What Kind Of Dog Food Is Best For Teddy Roosevelt Terriers?

Before we start with the food lists, just know that grain-free dog foods are a myth. There’s zero science showing that they are helpful. In fact, there’s increasing evidence that it’s causing issues in certain breeds of dogs. Food allergies are the only reason to even consider a grain-free diet but only choose one with the help of your veterinarian.

Basic dog foods that I recommend include:

How Long Do Teddy Roosevelt Terriers Live?

14-16 years

What Health Problems Do Teddy Roosevelt Terriers Have?

There’s not a great deal of info out there on the conditions that these dogs are prone to (which is great because hopefully they are staying very healthy), but the ones I would watch out for are:

  • Obesity as they get older
  • Luxating patella
  • IVDD/Back Pain

I base the Intervertebral Disc Disease pick on the build. Short legs, muscular body, long back? Recipe for potential back issues just like in Corgis and Dachshunds. Keep them at an optimal weight and cut down on the amount of times they leap off the bed or couch and that should help.

Where Can I Learn More About Teddy Roosevelt Terriers?

Start with the American Teddy Roosevelt Terrier Club

AKC Breed Page

Where Can I Find A Teddy Roosevelt Terrier?

List of Breeders From The American Teddy Roosevelt Club

AKC Puppy Page

Because the dog is not terribly common, finding a rescue may be difficult for this breed.

Interesting Facts About the Teddy Roosevelt Terrier

If you’ve never heard about the Teddy Roosevelt Terrier, don’t be surprised. Here are a few fascinating facts about this old and new breed.

Did you know?

They Were Once Rat Terriers

Rat Terriers evolved in two types — a short-legged, or Type B variety, and a long-legged, or Type A Rat Terrier. As the lines became more distinct, selective breeding techniques were used to separate them further, creating the Teddy Roosevelt Terrier.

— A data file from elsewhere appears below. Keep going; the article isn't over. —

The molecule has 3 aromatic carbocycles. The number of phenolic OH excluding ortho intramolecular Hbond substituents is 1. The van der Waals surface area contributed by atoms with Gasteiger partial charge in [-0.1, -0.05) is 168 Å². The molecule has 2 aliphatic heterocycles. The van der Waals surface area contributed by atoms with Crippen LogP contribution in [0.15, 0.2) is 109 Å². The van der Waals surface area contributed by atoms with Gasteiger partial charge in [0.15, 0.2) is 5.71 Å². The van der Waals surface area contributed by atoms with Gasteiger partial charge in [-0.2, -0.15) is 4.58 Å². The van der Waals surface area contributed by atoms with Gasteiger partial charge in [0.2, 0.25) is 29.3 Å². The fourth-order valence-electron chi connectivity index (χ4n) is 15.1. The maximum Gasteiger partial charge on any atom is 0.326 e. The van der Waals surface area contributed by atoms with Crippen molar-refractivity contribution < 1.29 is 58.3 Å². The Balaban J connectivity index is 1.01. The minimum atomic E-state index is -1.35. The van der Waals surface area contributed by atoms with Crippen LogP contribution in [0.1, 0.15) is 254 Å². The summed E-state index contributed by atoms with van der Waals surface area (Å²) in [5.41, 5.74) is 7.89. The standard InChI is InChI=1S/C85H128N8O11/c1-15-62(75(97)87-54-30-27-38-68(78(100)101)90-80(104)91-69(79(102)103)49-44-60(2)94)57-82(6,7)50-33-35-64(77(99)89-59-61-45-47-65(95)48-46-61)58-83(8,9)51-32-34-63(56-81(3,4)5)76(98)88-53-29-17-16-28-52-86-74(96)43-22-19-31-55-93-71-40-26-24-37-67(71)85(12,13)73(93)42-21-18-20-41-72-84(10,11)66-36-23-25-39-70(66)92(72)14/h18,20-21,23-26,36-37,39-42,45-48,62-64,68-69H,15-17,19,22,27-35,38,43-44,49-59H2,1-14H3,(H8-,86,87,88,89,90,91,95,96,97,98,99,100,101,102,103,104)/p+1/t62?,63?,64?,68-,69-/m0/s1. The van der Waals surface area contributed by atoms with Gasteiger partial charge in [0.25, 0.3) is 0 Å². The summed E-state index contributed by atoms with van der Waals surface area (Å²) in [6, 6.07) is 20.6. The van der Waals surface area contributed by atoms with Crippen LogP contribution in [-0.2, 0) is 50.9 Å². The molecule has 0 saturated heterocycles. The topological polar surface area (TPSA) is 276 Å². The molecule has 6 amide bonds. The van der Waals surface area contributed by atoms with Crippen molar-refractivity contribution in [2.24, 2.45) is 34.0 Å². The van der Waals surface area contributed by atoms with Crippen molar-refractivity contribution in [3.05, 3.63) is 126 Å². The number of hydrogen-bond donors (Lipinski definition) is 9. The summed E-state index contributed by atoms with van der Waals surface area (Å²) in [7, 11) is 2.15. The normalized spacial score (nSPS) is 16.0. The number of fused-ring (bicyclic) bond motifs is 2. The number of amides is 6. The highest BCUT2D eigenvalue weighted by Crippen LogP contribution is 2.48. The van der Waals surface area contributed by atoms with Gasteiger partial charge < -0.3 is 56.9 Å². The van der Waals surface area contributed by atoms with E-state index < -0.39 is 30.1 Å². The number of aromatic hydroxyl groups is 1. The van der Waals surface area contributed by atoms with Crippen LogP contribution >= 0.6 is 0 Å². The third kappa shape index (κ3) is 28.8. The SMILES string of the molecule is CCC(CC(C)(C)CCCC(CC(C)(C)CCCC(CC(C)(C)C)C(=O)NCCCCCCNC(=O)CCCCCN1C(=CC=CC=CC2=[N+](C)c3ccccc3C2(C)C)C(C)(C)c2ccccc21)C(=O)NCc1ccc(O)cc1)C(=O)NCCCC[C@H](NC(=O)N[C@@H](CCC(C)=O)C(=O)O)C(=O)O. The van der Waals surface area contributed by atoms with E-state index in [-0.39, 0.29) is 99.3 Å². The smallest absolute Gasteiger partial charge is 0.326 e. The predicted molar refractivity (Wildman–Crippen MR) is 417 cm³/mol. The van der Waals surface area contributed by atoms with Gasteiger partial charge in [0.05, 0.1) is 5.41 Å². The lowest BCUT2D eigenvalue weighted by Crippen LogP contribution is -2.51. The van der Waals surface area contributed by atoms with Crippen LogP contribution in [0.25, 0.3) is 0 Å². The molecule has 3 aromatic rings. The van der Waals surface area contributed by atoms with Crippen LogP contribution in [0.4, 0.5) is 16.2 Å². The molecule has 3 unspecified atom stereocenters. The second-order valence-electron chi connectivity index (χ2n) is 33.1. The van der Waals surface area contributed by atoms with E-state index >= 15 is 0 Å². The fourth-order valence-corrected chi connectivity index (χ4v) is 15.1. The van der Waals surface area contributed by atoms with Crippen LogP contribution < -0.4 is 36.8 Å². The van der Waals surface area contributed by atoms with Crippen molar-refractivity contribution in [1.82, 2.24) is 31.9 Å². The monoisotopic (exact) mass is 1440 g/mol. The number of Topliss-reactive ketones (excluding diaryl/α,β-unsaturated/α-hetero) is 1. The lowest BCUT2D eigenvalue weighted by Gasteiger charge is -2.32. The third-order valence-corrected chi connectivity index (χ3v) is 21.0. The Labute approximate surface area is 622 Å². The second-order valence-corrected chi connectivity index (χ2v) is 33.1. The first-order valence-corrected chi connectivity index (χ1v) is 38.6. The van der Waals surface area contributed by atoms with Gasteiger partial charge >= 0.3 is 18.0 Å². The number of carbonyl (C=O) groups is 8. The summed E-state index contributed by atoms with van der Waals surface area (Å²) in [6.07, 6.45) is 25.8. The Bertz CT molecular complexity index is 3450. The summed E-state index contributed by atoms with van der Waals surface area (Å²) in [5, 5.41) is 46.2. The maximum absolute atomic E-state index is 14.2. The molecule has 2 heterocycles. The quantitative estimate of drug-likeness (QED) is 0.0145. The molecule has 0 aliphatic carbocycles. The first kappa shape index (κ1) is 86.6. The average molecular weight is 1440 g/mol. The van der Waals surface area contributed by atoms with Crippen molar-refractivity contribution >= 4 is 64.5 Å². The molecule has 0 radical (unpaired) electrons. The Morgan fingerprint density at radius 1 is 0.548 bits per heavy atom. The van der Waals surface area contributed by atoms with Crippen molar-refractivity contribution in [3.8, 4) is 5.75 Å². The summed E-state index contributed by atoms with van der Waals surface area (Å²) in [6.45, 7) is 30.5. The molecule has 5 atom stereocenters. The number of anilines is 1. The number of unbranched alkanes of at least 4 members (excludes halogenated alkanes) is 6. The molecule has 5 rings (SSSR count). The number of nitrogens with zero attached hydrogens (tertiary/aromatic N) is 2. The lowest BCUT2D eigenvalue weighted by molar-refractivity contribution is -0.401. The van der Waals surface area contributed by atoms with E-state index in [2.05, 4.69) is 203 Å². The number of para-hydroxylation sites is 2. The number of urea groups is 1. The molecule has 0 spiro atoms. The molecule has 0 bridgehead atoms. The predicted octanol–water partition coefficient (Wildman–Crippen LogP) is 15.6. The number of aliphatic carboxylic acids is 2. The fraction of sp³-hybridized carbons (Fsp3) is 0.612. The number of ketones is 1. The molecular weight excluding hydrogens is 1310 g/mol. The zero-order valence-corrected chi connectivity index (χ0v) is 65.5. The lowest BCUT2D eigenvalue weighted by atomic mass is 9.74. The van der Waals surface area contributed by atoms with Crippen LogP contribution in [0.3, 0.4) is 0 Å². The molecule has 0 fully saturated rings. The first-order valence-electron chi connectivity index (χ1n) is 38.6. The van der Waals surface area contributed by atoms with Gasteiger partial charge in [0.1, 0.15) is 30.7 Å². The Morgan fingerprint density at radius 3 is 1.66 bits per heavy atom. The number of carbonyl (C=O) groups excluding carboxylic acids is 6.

Though not yet fully recognized, they were accepted into the AKC’s Foundation Stock Service in 2016. They joined the Miscellaneous Class in 2019, the next step toward full AKC status.

• They’re Melting Pots

Most of today’s dogs have multiple ancestors. But when it comes to selective breeding, Rat Terriers are the blue-ribbon winners for genetic contributions. Breeders were determined to create the ideal pest hunter, combing at least seven breeds for their specific traits, including the Fox Terrier, Bull Terrier, Manchester Terrier, Old English White Terrier, Whippet, Greyhound, Beagle and more.

They’re Politically Connected

The Teddy Roosevelt Terrier is named after America’s 26th President. A dog lover, he had many terriers in the White House, though the specific breeds aren’t certain. No photographs exist, but it’s assumed by the description in his letters that at least one was a Manchester Terrier, and others, described as rat hunters, were likely Rat Terriers.

• They Do More Than Hunt Rats

Rat Terriers were bred to hunt vermin and more. While infestations were a common problem in the 19th Century, few farmers could afford to feed dogs that couldn’t earn their keep. Soon, they were repurposed as all-around farmhands with responsibilities from guarding the hen house to the kids.

Later, it was discovered they had a very special talent – locating black truffles. Found underground, it takes a powerful nose to detect them. The most expensive edible fungi on Earth, black truffles may be valued at more than $1000 per pound.

• Poisons Almost Killed the Breed

Rat Terriers were once the only solution to farm vermin. But in the 1940s, chemical pesticides were introduced, and the breed outlived its usefulness, dwindling in numbers through the 1960s. By 1970, Americans rediscovered the Rat Terrier as a family companion, and their population flourished.